Today I was having lunch with a friend, and I ended up telling her about the harrassing phone call incident. She was horrified. And it was then that the clouds lifted and I had a sudden realization: I think I'm becoming too complacent. I think I'm way too accepting of these ugly things that happen from time to time.
Later in the day, while working out (where I tend to do my best thinking), I had another realization: The only people who have expressed anything close to horror that this incident happened have been people outside my department. There is true outrage when people outside my department find out about this. From my own department, I get sympathy, sure. But outrage? Not so much.
It's true that in this field, in order to get this far, you have to develop a thick skin. Let's face it, you have to put up with a fair amount of subtle and not-so-subtle harrassment. The way you survive is you work hard, you keep a low profile, and you just hope and pray to make it through unscathed, or at least with a minimum of come-ons from professors, TAs, and fellow students. You hope that someone recognizes that you are smart, not just a token or a sex object, but you don't hold out hope. In short, you put up with a lot, because who is gonna stand up for you? The women professors? Nonexistent. The women in authority? Ditto. Your female classmates? They're as powerless as you are, and you don't have critical mass.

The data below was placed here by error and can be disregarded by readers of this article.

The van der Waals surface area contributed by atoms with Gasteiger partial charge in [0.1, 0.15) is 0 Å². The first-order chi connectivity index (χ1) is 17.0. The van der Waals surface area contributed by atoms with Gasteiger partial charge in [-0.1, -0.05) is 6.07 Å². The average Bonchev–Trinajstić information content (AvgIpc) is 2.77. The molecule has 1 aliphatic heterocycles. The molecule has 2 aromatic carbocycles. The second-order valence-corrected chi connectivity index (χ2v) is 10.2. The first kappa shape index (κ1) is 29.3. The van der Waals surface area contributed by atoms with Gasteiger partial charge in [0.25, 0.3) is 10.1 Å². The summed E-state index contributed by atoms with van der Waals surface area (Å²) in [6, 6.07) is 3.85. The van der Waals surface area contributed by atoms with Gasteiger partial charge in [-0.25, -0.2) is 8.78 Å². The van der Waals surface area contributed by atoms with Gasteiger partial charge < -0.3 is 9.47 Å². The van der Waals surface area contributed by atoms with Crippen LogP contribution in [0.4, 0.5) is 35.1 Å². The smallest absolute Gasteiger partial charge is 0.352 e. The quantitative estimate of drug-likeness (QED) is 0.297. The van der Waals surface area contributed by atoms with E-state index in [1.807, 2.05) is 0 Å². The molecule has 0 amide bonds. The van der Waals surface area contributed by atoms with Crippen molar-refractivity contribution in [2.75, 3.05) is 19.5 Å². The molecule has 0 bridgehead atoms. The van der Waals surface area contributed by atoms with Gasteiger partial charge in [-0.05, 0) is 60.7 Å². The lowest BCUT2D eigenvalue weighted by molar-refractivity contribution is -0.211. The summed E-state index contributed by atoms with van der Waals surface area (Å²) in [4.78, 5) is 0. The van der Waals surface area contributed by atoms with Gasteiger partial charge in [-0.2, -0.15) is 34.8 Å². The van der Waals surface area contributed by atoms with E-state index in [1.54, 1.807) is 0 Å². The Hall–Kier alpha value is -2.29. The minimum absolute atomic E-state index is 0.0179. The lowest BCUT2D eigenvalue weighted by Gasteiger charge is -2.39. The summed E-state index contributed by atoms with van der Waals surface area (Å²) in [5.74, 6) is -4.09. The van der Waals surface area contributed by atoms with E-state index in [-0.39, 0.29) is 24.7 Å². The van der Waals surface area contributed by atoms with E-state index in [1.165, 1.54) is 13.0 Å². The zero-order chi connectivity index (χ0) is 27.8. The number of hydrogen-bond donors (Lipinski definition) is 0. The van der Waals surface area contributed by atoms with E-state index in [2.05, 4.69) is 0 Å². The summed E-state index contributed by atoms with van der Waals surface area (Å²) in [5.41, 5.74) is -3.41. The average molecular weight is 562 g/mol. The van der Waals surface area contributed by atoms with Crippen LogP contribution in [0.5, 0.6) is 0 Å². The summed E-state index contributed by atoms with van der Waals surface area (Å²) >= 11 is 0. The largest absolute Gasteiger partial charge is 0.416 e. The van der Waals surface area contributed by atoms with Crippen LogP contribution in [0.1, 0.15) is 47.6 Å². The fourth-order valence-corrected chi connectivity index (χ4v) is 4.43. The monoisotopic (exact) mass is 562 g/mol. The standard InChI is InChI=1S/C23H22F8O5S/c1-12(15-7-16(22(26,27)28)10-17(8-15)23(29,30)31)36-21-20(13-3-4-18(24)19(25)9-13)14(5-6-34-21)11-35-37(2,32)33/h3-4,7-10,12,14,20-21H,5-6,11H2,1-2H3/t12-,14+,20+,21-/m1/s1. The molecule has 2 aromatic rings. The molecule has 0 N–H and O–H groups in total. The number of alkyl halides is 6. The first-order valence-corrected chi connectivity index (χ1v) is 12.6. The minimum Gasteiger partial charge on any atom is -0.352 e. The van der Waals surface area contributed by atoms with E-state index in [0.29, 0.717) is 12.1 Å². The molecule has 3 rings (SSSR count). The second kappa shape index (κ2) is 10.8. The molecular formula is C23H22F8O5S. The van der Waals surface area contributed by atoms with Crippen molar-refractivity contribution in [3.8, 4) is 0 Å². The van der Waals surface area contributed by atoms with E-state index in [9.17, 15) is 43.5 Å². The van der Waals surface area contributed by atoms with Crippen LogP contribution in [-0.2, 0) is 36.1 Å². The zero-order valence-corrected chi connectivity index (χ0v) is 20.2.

I'll be honest. I get outraged every time something like this happens to me, or to any other woman. But then my next instinct is to tone it down, to take care of it quietly, to "not bother the men with my little piddly complaints". I guess because I've learned that the best response is to keep a low profile, to pretend that everything's fine, to not rock the boat. And I do consciously think about whether some battles are worth fighting, how many times I can "go to the well", so to speak.
You know what? I'm tired of keeping a low profile. Where is the outrage from my colleagues? Why can't I demand culture change? Where is it written that it is unacceptable for me to advertise that these things are happening and that they are wrong, wrong, wrong and, most importantly, *won't be tolerated*? Why is that message not getting out? Why are my colleagues not helping me fight this battle? Things are never going to get better if the response to outright sexism is to quietly sweep it under the rug.
I'm angry. Really angry. Now, the question is: how can I use this anger to my advantage, to seed the change I want to see? And most importantly, how can I do this when I am truly an "army of one"?